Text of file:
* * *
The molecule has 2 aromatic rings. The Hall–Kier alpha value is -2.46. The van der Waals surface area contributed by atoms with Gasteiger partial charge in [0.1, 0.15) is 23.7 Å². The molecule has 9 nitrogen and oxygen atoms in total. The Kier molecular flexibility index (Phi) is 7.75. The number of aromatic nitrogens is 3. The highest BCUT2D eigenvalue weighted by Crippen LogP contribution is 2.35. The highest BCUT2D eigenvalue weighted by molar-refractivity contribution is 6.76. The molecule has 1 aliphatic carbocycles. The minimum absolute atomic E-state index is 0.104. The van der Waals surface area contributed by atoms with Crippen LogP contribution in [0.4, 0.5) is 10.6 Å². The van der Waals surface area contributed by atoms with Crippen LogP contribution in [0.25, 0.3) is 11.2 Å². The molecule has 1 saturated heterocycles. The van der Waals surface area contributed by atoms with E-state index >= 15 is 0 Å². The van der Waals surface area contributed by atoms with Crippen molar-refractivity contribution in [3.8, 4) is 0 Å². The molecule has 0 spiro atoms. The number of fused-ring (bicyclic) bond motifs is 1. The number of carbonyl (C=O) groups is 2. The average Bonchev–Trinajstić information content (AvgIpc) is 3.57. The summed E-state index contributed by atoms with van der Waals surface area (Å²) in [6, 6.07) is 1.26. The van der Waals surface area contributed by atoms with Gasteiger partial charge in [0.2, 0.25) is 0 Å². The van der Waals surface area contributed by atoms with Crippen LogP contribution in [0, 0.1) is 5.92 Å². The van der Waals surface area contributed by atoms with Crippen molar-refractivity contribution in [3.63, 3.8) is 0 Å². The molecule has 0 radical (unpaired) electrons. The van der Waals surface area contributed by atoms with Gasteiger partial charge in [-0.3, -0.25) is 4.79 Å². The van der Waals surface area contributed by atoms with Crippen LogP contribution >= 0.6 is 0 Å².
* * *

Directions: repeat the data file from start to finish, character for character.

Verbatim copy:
The molecule has 2 aromatic rings. The Hall–Kier alpha value is -2.46. The van der Waals surface area contributed by atoms with Gasteiger partial charge in [0.1, 0.15) is 23.7 Å². The molecule has 9 nitrogen and oxygen atoms in total. The Kier molecular flexibility index (Phi) is 7.75. The number of aromatic nitrogens is 3. The highest BCUT2D eigenvalue weighted by Crippen LogP contribution is 2.35. The highest BCUT2D eigenvalue weighted by molar-refractivity contribution is 6.76. The molecule has 1 aliphatic carbocycles. The minimum absolute atomic E-state index is 0.104. The van der Waals surface area contributed by atoms with Crippen LogP contribution in [0.4, 0.5) is 10.6 Å². The van der Waals surface area contributed by atoms with Crippen LogP contribution in [0.25, 0.3) is 11.2 Å². The molecule has 1 saturated heterocycles. The van der Waals surface area contributed by atoms with E-state index >= 15 is 0 Å². The van der Waals surface area contributed by atoms with Crippen molar-refractivity contribution in [3.8, 4) is 0 Å². The molecule has 0 spiro atoms. The number of fused-ring (bicyclic) bond motifs is 1. The number of carbonyl (C=O) groups is 2. The average Bonchev–Trinajstić information content (AvgIpc) is 3.57. The summed E-state index contributed by atoms with van der Waals surface area (Å²) in [6, 6.07) is 1.26. The van der Waals surface area contributed by atoms with Gasteiger partial charge in [0.2, 0.25) is 0 Å². The van der Waals surface area contributed by atoms with Crippen LogP contribution in [0, 0.1) is 5.92 Å². The van der Waals surface area contributed by atoms with Crippen molar-refractivity contribution in [3.63, 3.8) is 0 Å². The molecule has 0 radical (unpaired) electrons. The van der Waals surface area contributed by atoms with Gasteiger partial charge in [-0.3, -0.25) is 4.79 Å². The van der Waals surface area contributed by atoms with Crippen LogP contribution >= 0.6 is 0 Å².